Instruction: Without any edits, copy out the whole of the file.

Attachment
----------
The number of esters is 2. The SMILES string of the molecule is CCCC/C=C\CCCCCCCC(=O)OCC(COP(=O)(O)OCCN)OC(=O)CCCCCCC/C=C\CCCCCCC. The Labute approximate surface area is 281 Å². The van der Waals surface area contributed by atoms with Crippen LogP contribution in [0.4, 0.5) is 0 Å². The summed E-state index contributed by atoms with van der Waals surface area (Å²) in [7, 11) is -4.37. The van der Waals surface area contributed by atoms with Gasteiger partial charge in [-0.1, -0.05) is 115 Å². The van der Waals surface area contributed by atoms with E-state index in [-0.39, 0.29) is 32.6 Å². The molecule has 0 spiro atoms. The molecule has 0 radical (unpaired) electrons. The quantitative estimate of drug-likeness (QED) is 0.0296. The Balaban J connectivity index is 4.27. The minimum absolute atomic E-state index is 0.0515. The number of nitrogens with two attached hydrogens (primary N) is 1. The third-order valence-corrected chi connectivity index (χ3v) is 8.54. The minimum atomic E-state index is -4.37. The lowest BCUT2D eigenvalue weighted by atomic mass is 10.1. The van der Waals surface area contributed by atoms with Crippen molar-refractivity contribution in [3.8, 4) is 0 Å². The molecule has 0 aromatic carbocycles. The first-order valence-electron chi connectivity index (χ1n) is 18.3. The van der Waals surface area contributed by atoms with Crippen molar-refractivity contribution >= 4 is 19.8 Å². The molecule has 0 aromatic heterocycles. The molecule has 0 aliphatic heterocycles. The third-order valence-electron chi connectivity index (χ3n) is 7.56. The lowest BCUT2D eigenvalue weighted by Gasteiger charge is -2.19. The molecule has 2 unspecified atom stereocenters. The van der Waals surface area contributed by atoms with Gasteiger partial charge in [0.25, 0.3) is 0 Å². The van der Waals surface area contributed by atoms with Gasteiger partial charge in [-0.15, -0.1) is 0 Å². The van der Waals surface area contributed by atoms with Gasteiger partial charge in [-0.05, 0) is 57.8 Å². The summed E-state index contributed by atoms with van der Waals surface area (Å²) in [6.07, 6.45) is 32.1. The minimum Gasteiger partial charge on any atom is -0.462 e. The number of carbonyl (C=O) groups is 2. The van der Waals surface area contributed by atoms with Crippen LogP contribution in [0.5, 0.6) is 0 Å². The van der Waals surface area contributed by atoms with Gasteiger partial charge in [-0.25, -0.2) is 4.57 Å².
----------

The number of esters is 2. The SMILES string of the molecule is CCCC/C=C\CCCCCCCC(=O)OCC(COP(=O)(O)OCCN)OC(=O)CCCCCCC/C=C\CCCCCCC. The Labute approximate surface area is 281 Å². The van der Waals surface area contributed by atoms with Crippen LogP contribution in [0.4, 0.5) is 0 Å². The summed E-state index contributed by atoms with van der Waals surface area (Å²) in [7, 11) is -4.37. The van der Waals surface area contributed by atoms with Gasteiger partial charge in [-0.1, -0.05) is 115 Å². The van der Waals surface area contributed by atoms with E-state index in [-0.39, 0.29) is 32.6 Å². The molecule has 0 spiro atoms. The molecule has 0 radical (unpaired) electrons. The quantitative estimate of drug-likeness (QED) is 0.0296. The Balaban J connectivity index is 4.27. The minimum absolute atomic E-state index is 0.0515. The number of nitrogens with two attached hydrogens (primary N) is 1. The third-order valence-corrected chi connectivity index (χ3v) is 8.54. The minimum atomic E-state index is -4.37. The lowest BCUT2D eigenvalue weighted by atomic mass is 10.1. The van der Waals surface area contributed by atoms with Crippen molar-refractivity contribution in [3.8, 4) is 0 Å². The molecule has 0 aromatic carbocycles. The first-order valence-electron chi connectivity index (χ1n) is 18.3. The van der Waals surface area contributed by atoms with Crippen molar-refractivity contribution >= 4 is 19.8 Å². The molecule has 0 aromatic heterocycles. The molecule has 0 aliphatic heterocycles. The third-order valence-electron chi connectivity index (χ3n) is 7.56. The lowest BCUT2D eigenvalue weighted by Gasteiger charge is -2.19. The molecule has 2 unspecified atom stereocenters. The van der Waals surface area contributed by atoms with Gasteiger partial charge in [0.25, 0.3) is 0 Å². The van der Waals surface area contributed by atoms with Gasteiger partial charge in [-0.15, -0.1) is 0 Å². The van der Waals surface area contributed by atoms with Gasteiger partial charge in [-0.05, 0) is 57.8 Å². The summed E-state index contributed by atoms with van der Waals surface area (Å²) in [6.07, 6.45) is 32.1. The minimum Gasteiger partial charge on any atom is -0.462 e. The number of carbonyl (C=O) groups is 2. The van der Waals surface area contributed by atoms with Crippen LogP contribution in [0.5, 0.6) is 0 Å². The van der Waals surface area contributed by atoms with Gasteiger partial charge in [-0.25, -0.2) is 4.57 Å².